Bank of East Asia

Are BEA’s mass sackings just the tip of the iceberg for Hong Kong?

City’s stuttering economy and technological revolution in financial industry could mean more jobs will go

PUBLISHED : Thursday, 02 June, 2016, 9:57am
UPDATED : Friday, 03 June, 2016, 2:52pm

Hong Kong lender Bank of East Asia Ltd announced on Thursday it would reduce the size of its brokerage operations in the city, cutting 180 jobs, or 3.8 per cent of its workforce, to reduce costs and consolidate operations amid a downturn in trading volumes on the local stock exchange.

One economist warned the lay-offs were a symptom of the deepening economic malaise affecting the financial sector, and that more staff cuts were in the offing from other companies in the days ahead.

“This is just the beginning. We will see more local banks follow suit,” Citic Ka Wah Bank chief economist Liao Qun said. Liao added that the layoffs had been triggered by the weakening economy and the rapid development of financial technology automation, or fintech.

Hong Kong’s economy grew 0.8 per cent in the first quarter on year, its slowest pace of growth in four years, down from 1.93 per cent in the fourth quarter of 2015. Turnover on the Hong Kong stock exchange during the first quarter is down 23 per cent on year.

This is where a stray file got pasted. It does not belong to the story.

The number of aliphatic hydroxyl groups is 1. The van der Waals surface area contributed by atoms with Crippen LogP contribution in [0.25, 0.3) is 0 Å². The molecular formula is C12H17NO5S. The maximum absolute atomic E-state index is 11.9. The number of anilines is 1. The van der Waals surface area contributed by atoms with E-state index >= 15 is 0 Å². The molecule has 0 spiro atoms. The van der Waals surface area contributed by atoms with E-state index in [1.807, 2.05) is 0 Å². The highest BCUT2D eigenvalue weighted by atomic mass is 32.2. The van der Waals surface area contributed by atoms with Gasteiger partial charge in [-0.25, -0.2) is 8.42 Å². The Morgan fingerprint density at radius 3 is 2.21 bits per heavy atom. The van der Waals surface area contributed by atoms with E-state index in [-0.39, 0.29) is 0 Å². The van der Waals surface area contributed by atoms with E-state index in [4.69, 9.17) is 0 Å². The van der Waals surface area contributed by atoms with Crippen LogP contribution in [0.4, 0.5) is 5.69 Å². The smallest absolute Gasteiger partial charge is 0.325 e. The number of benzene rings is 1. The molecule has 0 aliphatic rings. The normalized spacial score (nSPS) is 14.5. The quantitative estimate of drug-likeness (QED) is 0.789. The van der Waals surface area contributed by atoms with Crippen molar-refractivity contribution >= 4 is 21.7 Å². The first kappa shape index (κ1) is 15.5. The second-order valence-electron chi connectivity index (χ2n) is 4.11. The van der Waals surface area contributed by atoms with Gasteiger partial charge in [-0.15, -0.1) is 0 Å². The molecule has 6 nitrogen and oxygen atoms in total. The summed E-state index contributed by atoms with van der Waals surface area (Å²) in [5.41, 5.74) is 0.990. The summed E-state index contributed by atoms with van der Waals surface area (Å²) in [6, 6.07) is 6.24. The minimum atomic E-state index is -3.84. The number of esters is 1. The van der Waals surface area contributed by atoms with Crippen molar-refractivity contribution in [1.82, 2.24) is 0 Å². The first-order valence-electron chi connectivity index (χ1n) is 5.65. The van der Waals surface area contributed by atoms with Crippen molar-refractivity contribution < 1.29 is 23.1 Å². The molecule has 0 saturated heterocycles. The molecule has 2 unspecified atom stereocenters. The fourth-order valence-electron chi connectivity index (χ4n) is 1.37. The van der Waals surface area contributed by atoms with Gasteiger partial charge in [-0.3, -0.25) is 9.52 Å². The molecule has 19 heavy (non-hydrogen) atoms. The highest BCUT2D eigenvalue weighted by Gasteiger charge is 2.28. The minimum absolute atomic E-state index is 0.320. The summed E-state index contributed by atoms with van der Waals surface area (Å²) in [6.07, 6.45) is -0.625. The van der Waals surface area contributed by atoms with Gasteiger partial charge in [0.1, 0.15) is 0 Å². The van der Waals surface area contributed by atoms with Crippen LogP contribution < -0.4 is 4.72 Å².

“The securities brokerage business in Hong Kong is quite challenged today,” said Brett McGonnegal, chairman of Capital Link International, “Volumes are down and the fintech revolution is in full force ... the result will be that the industry will no longer be able to support brick and mortar outlets as the costs will overrun profits.”

BEA said the cuts will affect headcount at its brokerage business, East Asia Securities. The bank said it conducted a review of its operations in light of falling profit and decided to push increased automation in an effort to contain costs. BEA’s profit last year dropped by 17 per cent.

East Asia Securities will close all of its 22 retail outlets in Hong Kong by July 8, but will continue to provide telephone and internet banking services to customers, which already facilitate over 90 per cent of transactions.

David Li Kwok-po, BEA chairman and chief executive, said in a letter to staff that BEA had decided to cancel or remove a number of out-of-date and repetitive procedures and structures, so as to reallocate these resources to more value-added areas, according to reports in local media.

BEA has been making a push to become a leading player in digital banking in Hong Kong. It plans to transform its 90 branches into Hong Kong to a digital model by 2018.

Other banks in the city said they have no plans to cut back on staff.

“At our investor update we said we expected an overall reduction in headcount at HSBC Group worldwide, but we do not expect any net headcount reduction in Hong Kong, where we continue to invest and build out our Pearl River Delta business,” said Gareth Hewett, a spokesman for HSBC.

A recent stress test of 13 Hong Kong banks, including BEA, carried out by Fitch Ratings, concluded that they were well prepared to withstand challenges from a downturn in the credit cycle due to their sound capital positions and earnings buffers.